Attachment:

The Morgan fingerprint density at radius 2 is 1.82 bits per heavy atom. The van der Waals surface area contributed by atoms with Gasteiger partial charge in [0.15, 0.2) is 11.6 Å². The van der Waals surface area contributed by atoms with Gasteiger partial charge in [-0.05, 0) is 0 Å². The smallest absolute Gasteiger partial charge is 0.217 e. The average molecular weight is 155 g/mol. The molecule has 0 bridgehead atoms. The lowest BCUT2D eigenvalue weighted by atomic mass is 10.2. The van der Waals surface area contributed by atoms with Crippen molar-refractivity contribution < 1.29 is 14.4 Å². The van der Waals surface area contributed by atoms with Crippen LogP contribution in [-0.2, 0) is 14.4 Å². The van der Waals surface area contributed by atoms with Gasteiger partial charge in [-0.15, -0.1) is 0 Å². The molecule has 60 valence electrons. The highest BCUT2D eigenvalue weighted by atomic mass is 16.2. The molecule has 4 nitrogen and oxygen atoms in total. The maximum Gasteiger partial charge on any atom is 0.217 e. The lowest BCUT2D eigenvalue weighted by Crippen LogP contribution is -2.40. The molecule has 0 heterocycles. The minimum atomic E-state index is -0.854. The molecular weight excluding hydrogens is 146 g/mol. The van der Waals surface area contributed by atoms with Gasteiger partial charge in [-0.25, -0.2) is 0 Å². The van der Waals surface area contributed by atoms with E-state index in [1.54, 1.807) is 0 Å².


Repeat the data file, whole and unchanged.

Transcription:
The Morgan fingerprint density at radius 2 is 1.82 bits per heavy atom. The van der Waals surface area contributed by atoms with Gasteiger partial charge in [0.15, 0.2) is 11.6 Å². The van der Waals surface area contributed by atoms with Gasteiger partial charge in [-0.05, 0) is 0 Å². The smallest absolute Gasteiger partial charge is 0.217 e. The average molecular weight is 155 g/mol. The molecule has 0 bridgehead atoms. The lowest BCUT2D eigenvalue weighted by atomic mass is 10.2. The van der Waals surface area contributed by atoms with Crippen molar-refractivity contribution < 1.29 is 14.4 Å². The van der Waals surface area contributed by atoms with Crippen LogP contribution in [-0.2, 0) is 14.4 Å². The van der Waals surface area contributed by atoms with Gasteiger partial charge in [-0.15, -0.1) is 0 Å². The molecule has 60 valence electrons. The highest BCUT2D eigenvalue weighted by atomic mass is 16.2. The molecule has 4 nitrogen and oxygen atoms in total. The maximum Gasteiger partial charge on any atom is 0.217 e. The lowest BCUT2D eigenvalue weighted by Crippen LogP contribution is -2.40. The molecule has 0 heterocycles. The minimum atomic E-state index is -0.854. The molecular weight excluding hydrogens is 146 g/mol. The van der Waals surface area contributed by atoms with Gasteiger partial charge in [-0.25, -0.2) is 0 Å². The van der Waals surface area contributed by atoms with E-state index in [1.54, 1.807) is 0 Å².